Lenny Bruce, half a century after his death, remains one of the most recognizable names in American Culture. He published no books, performed in no movies, starred in no stage plays, was involved in no political movements.
What he did was stand around on stages in nightclubs, often with a copy of a recent newspaper or magazine in his hand, speaking more or less extemporaneously about the current scene. He didn’t tell jokes. He rambled. But his ramblings contained insights of such startling brilliance, such humorous acuity, such transcendent hipness, such bepop alacrity, that he set a standard for intelligent comedy that has yet to be surpassed.
And he did it at a time when, for most Americans, the height of comedic skill was represented by Uncle Miltie.
He made his name in San Francisco. It has been pointed out that if he had tried to present his act in Fresno, no one would ever have heard of him. But San Francisco hipsters, jazz musicians, beat writers, artists, intellectuals and scenesters gravitated to his dry wit, insight, and outrageousness.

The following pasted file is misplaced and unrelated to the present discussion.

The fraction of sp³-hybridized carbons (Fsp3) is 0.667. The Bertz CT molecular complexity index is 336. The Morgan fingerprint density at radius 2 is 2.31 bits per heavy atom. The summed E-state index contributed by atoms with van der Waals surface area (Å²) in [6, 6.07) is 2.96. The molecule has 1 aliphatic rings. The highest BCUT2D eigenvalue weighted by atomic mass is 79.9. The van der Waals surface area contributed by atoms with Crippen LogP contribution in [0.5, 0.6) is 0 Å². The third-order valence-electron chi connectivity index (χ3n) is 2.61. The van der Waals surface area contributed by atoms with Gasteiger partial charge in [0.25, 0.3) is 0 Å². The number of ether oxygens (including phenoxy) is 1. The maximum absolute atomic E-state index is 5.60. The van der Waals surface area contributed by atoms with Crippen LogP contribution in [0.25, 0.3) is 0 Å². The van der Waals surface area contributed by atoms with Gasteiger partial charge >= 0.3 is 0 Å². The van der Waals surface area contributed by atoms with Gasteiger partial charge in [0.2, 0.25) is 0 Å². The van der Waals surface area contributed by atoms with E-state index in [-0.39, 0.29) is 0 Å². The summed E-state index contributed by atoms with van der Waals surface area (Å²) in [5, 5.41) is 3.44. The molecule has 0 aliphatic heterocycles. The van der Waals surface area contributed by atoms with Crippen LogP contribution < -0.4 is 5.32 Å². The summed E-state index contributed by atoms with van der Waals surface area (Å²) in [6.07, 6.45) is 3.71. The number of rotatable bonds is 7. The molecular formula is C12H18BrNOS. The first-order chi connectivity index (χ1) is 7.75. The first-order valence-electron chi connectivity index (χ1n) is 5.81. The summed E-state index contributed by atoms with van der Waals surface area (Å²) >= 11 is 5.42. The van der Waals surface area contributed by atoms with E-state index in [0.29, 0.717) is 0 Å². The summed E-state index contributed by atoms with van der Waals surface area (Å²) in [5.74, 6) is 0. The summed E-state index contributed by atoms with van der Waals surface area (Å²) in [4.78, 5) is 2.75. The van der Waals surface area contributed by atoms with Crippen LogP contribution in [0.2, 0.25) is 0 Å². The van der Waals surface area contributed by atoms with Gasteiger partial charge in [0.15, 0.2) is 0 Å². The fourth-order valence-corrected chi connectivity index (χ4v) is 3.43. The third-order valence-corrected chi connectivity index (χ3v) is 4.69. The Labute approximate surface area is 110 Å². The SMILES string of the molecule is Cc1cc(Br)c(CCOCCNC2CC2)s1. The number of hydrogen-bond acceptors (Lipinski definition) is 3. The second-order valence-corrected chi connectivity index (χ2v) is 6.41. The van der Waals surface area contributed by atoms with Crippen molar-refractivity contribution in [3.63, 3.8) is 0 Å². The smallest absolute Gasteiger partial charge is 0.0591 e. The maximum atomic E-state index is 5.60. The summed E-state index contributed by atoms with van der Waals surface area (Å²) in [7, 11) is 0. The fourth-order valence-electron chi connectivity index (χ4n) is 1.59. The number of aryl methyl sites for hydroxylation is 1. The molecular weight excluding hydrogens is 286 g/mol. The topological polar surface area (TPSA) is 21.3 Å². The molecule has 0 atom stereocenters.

Like the beat poets, he spoke about the unspeakable in a time of monstrous conformity, under the frightening shadow of a pressure for conformity that poet Alan Ginsberg characterized as the demon, Moloch. For this, he was repeatedly jailed on obscenity charges.
He was a troubled man. In 1959, Herb Caen wrote that Lenny Bruce presented “…the kind of truth that might not have dawned on you if there weren’t a few Lenny Bruces around to hammer it home.” But by 1964, Caen was less supportive, remarking, “You should be doing this material on a psychiatrist’s couch, not in a night club.”
There is plenty of film of Bruce performing, but, still, one might wonder, “What was he really like on stage?”
Thanks to Steve Cuiffo’s brilliant interpretation, we can get a pretty damn good idea. Cuiffo recreates Bruce’s routine verbatim — not just the words spoken, but every stammer and stutter, the “mms,” “ahhs,” “uhuh’s,” that great comics use to polish a line, make a point, structure the delivery. Cuiffo does not do a dead on take of the original — unlike Lenny, he takes his time, and seems less jittery, less neurotic. But the material is sharp, concise, funny, and seems completely contemporary.
Pay attention, and you’ll come away from this performance believing that Bruce was a genius, a visionary, even a prophet.
This is a brilliant and egoless performance, in which Cuiffo is completely dedicated to the material and his genius subject, disappearing completely into the character.
And yes, you will laugh until your sides ache.
See this show to get a damn good idea of where that cat was really at.
“Steve Cuiffo is Lenny Bruce,” a “performance portrait” arranged and performed by Steve Cuiffo, taken verbatim from Bruce’s original performances. Produced by Curran Under Construction.